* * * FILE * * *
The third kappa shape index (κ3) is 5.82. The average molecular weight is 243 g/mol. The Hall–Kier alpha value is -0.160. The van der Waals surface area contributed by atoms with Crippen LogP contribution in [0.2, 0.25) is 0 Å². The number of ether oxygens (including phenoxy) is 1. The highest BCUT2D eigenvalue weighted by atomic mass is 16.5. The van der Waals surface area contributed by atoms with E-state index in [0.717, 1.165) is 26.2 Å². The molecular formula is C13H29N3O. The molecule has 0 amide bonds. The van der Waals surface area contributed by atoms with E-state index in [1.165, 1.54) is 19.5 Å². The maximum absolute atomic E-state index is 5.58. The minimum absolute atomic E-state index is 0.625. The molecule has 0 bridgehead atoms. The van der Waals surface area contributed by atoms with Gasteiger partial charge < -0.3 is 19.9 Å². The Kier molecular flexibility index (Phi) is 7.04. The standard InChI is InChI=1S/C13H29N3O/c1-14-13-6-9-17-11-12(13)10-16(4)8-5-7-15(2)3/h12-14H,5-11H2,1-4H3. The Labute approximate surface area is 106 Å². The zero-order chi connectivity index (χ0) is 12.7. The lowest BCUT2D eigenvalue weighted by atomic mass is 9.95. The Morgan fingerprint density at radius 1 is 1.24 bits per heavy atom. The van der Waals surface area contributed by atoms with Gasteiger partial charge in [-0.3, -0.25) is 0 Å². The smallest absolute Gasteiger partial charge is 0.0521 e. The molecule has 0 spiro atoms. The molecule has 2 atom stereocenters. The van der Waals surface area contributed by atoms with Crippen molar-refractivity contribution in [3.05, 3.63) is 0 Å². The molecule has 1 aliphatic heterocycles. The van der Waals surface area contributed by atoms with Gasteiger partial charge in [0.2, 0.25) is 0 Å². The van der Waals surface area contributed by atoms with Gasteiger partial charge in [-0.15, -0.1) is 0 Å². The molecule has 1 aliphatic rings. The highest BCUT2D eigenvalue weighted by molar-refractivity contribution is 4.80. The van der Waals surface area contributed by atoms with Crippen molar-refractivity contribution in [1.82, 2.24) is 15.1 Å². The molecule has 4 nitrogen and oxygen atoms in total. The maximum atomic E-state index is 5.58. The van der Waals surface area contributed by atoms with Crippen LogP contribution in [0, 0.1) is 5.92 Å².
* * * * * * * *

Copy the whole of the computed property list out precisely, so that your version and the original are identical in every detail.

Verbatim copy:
The third kappa shape index (κ3) is 5.82. The average molecular weight is 243 g/mol. The Hall–Kier alpha value is -0.160. The van der Waals surface area contributed by atoms with Crippen LogP contribution in [0.2, 0.25) is 0 Å². The number of ether oxygens (including phenoxy) is 1. The highest BCUT2D eigenvalue weighted by atomic mass is 16.5. The van der Waals surface area contributed by atoms with E-state index in [0.717, 1.165) is 26.2 Å². The molecular formula is C13H29N3O. The molecule has 0 amide bonds. The van der Waals surface area contributed by atoms with E-state index in [1.165, 1.54) is 19.5 Å². The maximum absolute atomic E-state index is 5.58. The minimum absolute atomic E-state index is 0.625. The molecule has 0 bridgehead atoms. The van der Waals surface area contributed by atoms with Gasteiger partial charge < -0.3 is 19.9 Å². The Kier molecular flexibility index (Phi) is 7.04. The standard InChI is InChI=1S/C13H29N3O/c1-14-13-6-9-17-11-12(13)10-16(4)8-5-7-15(2)3/h12-14H,5-11H2,1-4H3. The Labute approximate surface area is 106 Å². The zero-order chi connectivity index (χ0) is 12.7. The lowest BCUT2D eigenvalue weighted by atomic mass is 9.95. The Morgan fingerprint density at radius 1 is 1.24 bits per heavy atom. The van der Waals surface area contributed by atoms with Gasteiger partial charge in [-0.3, -0.25) is 0 Å². The smallest absolute Gasteiger partial charge is 0.0521 e. The molecule has 0 spiro atoms. The molecule has 2 atom stereocenters. The van der Waals surface area contributed by atoms with Crippen molar-refractivity contribution in [3.05, 3.63) is 0 Å². The molecule has 1 aliphatic heterocycles. The van der Waals surface area contributed by atoms with Gasteiger partial charge in [0.2, 0.25) is 0 Å². The van der Waals surface area contributed by atoms with Gasteiger partial charge in [-0.15, -0.1) is 0 Å². The molecule has 1 aliphatic rings. The highest BCUT2D eigenvalue weighted by molar-refractivity contribution is 4.80. The van der Waals surface area contributed by atoms with Crippen molar-refractivity contribution in [1.82, 2.24) is 15.1 Å². The molecule has 4 nitrogen and oxygen atoms in total. The maximum atomic E-state index is 5.58. The van der Waals surface area contributed by atoms with Crippen LogP contribution in [0, 0.1) is 5.92 Å².